Top Journalism Bachelors degree Programs - 2020

The mediums through which journalism students tell stories are as varied as the topics they will cover. The journalism major prepares students to enter a competitive field filled with up-to-date information by honing their writing, reporting, and research skills. Students will learn to navigate and report through forums like print (newspaper and magazine), television, radio, and the Internet in order to get their stories out to audiences.

Coursework for general journalism majors includes: news editing, advanced reporting, global communication, and a host of writing classes. Students often work at their school paper in order to gain valuable experience in writing, editing, and research. Those attracted to the journalism major tend to be people who are well-rounded, up to date in world news, willing to dig deep into research, and who are storytellers.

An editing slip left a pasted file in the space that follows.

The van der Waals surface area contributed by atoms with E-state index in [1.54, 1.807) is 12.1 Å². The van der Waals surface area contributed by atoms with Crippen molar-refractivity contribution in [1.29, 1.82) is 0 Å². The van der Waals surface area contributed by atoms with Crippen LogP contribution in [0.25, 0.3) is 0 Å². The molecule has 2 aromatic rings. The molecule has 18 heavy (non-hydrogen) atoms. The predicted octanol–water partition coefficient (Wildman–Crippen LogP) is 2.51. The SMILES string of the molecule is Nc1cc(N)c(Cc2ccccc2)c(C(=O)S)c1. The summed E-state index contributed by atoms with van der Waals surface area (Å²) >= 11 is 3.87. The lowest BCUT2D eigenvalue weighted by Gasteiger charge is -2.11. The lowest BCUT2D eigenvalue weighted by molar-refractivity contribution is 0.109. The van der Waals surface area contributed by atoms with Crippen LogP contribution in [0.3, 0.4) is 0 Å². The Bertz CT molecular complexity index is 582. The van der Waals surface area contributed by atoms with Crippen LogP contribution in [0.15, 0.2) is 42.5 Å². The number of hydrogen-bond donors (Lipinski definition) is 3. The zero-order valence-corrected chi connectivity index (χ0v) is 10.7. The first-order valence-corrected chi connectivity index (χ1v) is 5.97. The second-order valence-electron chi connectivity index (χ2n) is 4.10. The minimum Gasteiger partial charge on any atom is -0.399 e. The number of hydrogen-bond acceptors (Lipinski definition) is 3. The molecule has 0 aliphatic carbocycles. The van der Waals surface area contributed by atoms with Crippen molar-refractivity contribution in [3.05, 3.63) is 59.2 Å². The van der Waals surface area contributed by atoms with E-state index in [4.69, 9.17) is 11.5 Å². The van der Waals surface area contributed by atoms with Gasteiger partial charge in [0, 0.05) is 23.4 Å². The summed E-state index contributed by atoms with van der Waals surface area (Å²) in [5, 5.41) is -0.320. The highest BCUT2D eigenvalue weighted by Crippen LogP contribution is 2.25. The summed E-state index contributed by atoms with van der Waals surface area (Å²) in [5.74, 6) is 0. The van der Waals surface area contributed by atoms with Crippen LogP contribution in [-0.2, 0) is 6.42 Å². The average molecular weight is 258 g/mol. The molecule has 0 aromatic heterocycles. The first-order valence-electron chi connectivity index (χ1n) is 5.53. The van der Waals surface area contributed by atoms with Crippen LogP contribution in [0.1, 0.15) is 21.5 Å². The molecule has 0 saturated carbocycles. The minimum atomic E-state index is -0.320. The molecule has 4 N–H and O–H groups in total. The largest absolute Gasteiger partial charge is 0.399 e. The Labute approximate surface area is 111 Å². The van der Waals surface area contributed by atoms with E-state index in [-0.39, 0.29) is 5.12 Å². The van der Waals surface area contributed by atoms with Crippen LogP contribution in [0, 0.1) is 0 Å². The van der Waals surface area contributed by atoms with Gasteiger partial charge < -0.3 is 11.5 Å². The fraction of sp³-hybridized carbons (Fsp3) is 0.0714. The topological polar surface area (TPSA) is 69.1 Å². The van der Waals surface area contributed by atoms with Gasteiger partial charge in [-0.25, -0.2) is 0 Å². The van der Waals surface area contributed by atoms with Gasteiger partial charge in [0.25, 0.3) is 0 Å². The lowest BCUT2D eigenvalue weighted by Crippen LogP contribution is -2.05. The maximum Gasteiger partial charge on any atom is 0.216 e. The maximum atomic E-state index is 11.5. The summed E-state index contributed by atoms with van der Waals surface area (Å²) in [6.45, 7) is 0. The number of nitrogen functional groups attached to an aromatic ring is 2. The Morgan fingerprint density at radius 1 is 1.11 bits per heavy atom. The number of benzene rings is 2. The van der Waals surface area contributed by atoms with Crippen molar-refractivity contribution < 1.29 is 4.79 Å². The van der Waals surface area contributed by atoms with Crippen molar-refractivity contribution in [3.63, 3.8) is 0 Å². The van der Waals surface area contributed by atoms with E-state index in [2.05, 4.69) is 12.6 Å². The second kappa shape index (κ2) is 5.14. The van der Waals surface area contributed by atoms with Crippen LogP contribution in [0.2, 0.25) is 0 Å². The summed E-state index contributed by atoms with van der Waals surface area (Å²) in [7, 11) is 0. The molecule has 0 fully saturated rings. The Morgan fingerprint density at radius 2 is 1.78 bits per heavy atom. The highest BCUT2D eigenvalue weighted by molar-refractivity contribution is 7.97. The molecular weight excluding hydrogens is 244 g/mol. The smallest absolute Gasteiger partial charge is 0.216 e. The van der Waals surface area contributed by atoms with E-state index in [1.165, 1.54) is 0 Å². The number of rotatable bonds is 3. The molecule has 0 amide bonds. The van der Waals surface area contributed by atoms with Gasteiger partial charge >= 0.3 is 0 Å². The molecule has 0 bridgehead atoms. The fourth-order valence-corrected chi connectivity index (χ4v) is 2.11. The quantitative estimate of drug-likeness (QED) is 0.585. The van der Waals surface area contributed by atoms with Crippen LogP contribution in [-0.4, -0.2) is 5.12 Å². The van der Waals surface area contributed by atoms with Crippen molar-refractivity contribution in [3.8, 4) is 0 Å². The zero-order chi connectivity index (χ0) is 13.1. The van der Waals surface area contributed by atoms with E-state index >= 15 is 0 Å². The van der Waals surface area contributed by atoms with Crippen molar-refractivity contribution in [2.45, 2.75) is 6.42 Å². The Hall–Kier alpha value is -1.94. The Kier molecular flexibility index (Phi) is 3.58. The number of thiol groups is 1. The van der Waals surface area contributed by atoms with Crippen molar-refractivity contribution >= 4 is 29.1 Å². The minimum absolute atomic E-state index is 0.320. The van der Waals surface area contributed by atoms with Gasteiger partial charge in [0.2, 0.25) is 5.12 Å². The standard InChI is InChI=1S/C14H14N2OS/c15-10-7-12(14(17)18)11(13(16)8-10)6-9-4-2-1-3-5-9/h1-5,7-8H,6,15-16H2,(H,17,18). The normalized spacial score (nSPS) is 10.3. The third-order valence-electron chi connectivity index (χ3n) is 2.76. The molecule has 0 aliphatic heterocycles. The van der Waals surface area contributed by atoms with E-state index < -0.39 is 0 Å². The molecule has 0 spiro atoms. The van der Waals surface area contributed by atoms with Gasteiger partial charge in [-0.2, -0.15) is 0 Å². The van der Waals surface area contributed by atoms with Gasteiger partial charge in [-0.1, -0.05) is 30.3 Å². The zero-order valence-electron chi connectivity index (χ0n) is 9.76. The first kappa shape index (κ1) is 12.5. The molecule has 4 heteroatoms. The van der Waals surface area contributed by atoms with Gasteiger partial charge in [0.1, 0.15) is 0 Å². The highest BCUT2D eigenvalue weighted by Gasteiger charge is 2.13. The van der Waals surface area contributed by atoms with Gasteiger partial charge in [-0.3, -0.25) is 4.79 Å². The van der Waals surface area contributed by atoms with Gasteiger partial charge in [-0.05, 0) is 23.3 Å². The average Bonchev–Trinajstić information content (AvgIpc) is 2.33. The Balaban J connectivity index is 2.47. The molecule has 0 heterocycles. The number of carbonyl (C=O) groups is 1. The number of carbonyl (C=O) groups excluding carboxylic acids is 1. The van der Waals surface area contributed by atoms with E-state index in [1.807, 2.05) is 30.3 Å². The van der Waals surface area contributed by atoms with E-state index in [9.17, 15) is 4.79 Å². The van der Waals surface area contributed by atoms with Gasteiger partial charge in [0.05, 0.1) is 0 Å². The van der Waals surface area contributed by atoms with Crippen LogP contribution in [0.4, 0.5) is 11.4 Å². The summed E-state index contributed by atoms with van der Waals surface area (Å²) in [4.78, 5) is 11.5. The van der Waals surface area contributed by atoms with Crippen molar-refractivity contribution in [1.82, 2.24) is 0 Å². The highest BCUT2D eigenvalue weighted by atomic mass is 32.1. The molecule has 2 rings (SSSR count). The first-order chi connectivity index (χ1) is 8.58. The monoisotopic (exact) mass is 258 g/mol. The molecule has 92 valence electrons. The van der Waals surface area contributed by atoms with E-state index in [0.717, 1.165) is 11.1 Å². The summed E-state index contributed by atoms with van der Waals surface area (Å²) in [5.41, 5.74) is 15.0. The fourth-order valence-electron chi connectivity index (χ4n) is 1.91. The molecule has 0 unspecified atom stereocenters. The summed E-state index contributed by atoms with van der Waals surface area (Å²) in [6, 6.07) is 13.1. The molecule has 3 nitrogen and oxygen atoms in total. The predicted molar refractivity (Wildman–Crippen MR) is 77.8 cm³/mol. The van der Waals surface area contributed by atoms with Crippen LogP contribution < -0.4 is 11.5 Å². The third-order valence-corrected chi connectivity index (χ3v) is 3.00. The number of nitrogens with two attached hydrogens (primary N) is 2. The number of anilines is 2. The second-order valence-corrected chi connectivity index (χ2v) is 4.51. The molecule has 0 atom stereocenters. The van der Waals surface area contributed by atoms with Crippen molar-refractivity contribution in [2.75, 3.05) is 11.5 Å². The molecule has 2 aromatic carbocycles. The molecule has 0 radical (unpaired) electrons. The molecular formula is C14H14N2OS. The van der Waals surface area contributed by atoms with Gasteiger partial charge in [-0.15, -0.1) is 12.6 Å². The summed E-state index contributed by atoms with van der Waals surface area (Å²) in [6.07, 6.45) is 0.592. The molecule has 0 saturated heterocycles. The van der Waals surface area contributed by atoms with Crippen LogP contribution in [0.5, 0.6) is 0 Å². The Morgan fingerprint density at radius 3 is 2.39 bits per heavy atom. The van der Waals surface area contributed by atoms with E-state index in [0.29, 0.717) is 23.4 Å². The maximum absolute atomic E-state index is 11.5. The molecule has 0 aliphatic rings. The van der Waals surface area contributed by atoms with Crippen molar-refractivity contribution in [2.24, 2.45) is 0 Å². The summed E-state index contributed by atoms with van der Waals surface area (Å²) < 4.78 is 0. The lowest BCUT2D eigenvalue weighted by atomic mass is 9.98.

Journalism graduates have a wide selection of careers to choose from such as: newscaster, public relations specialist, reporter, editor, and broadcast news analyst among many others. Without journalism, news topics and stories would not be able to so easily reach a widespread audience. Those who pursue journalism majors and careers provide a valued service by helping report about the world around them.

Journalism fun fact: A weekly edition of the New York Times contains more information than the average person was likely to come across in their whole lifetime in 17th century England.

Celebrities who studied Journalism: Brad Pitt, actor; Parvati Shallow, boxer; Denzel Washington, actor; Meg Ryan, actress; George Clooney, actor.

The average starting salary for a graduate with a bachelor's degree in Journalism is $40,700

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